President Trump’s social media posts about illegal immigration toward the end of the long holiday weekend seemed to match the tension playing out along the U.S.-Mexico border in Southern California.
It’s unlikely to be the final word on the matter, with migrants from Central America now confronted by Border Patrol agents.
FROM TWITTER TO TIJUANA
Among the many tweets from Trump after the Thanksgiving holiday — including topics like interest rates and oil prices — was a demand for Mexico to stop migrants now gathering at the border.
“No crossings!” the president tweeted.
Hours later, a group of those who had traveled to the border rushed the area near the San Ysidro Port of Entry, prompting the U.S. Border Patrol to fire tear gas.
The migrants carried hand-painted American and Honduran flags and chanted: “We are not criminals! We are international workers!”
The border crossing opened again to travelers on Sunday evening.
A few days earlier, my colleague David S. Cloud reported that the White House has authorized extensive new powers for U.S. troops to potentially use against migrants including, if necessary, deadly force.
And the incident came just hours after Mexico’s incoming leadership denied a published report that it had agreed to a Trump administration proposal requiring asylum seekers to wait in Mexico as U.S. authorities consider their claims for safe haven.
NATIONAL LIGHTNING ROUND
-- The president on Thanksgiving contradicted the CIA’s assessment that Saudi Crown Prince Mohammed bin Salman had ordered the killing of Washington Post columnist Jamal Khashoggi. The next day, Turkish Foreign Minister Mevlut Cavusoglu slammed Trump for “turning a blind eye” in Khashoggi’s death.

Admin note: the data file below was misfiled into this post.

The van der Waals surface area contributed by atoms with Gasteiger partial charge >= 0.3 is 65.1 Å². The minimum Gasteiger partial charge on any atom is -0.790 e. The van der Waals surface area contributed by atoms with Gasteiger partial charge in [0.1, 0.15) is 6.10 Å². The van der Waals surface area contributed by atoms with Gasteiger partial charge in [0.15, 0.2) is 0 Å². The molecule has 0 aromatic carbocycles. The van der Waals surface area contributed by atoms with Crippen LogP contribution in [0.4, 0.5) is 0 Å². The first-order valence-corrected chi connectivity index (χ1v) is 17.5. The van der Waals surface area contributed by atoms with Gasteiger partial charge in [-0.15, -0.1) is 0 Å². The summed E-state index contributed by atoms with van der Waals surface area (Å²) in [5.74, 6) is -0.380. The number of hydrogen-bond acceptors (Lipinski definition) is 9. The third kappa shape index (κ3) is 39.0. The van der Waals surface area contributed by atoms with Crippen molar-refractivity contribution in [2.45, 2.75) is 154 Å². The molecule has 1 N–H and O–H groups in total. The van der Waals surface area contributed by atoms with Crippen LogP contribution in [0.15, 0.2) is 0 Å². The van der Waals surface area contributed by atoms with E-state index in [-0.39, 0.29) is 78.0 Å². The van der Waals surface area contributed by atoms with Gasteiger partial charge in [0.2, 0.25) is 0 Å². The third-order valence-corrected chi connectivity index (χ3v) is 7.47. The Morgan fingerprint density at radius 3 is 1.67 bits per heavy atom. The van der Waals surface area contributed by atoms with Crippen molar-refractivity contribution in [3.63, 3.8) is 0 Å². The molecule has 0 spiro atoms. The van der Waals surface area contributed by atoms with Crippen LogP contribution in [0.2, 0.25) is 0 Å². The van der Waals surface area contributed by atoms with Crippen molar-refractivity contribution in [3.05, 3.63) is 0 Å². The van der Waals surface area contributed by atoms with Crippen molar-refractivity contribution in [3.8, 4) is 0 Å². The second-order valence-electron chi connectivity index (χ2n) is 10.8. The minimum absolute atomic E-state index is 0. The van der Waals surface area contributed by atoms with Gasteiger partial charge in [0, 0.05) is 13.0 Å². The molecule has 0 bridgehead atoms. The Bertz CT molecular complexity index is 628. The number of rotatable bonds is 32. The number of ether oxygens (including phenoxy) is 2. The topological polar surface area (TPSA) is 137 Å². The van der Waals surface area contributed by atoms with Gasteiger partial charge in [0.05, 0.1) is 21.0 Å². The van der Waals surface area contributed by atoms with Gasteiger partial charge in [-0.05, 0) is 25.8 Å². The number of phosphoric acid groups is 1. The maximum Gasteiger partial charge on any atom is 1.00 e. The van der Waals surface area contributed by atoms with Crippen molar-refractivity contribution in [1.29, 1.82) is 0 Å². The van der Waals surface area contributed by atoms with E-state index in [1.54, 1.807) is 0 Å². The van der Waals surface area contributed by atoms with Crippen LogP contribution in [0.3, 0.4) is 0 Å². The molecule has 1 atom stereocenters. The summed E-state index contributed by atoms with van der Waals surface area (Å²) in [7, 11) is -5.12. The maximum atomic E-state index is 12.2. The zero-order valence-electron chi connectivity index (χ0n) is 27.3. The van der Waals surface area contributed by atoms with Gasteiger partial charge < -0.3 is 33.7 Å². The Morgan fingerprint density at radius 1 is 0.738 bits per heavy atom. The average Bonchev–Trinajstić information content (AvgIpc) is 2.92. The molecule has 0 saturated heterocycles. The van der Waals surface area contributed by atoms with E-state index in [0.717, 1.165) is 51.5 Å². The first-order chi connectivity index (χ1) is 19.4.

-- The Trump administration on Friday again asked the Supreme Court to bypass the usual legal process to take on another controversial issue: the decision to ban transgender people from military service.
-- In an exceedingly rare rebuke of a president, Chief Justice John G. Roberts Jr. chastised Trump last week for attacking a federal judge who ruled against his asylum policy as a partisan “Obama judge.”
-- Conservative writer and conspiracy theorist Jerome Corsi is in plea negotiations with special counsel Robert S. Mueller III, according to a person with knowledge of the talks.
-- Nearly six months after Trump and North Korean leader Kim Jong Un embraced at a summit and made vague promises of peace, talks have flatlined and Pyongyang has taken no significant steps to reduce its nuclear arsenal or capabilities.
GOV. BROWN PARDONS IMMIGRANTS, EX-LEGISLATOR
Gov. Jerry Brown has made it a practice of issuing clemency decisions around the Christmas holiday; this year, his final in office, he added a group of decisions for Thanksgiving.
On Wednesday, he granted pardons and commutations to a group that included onetime drug offenders, immigrants facing deportation and former state Sen. Roderick Wright.
THE FIRST ‘FIRST PARTNER’ FOR CALIFORNIA
Six weeks from today, California’s 40th governor will take the oath of office in Sacramento. And while the focus will be on Gov.-elect Gavin Newsom, keep an eye on the woman who’s likely to be standing next to him.
And don’t call Jennifer Siebel Newsom “first lady.”
As Melanie Mason writes, the new governor’s spouse is an accomplished documentary filmmaker who focuses on gender dynamics in society — someone whose own path forward will be watched closely in the ways it interacts, or clashes, with that of the new chief executive.
And the title? Siebel Newsom prefers “first partner,” a term she sees as more inclusive than the traditional sobriquet given to the wife of a governor.
-- The California Democratic Party has launched an investigation into unspecified allegations of sexual misconduct against its chairman, Eric Bauman, involving party staff members.
-- The endless campaign season is coming to the Golden State, a side effect of a new law that seeks to make the state a powerful player in the 2020 presidential race.
-- A coalition of bail bond industry groups took a major step last week toward blocking California’s historic overhaul of the bail system, submitting more than enough signatures required for a statewide referendum on the law in 2020.
-- California’s state budget costs for fighting two deadly wildfires that ignited less than two weeks ago have already topped $118 million.
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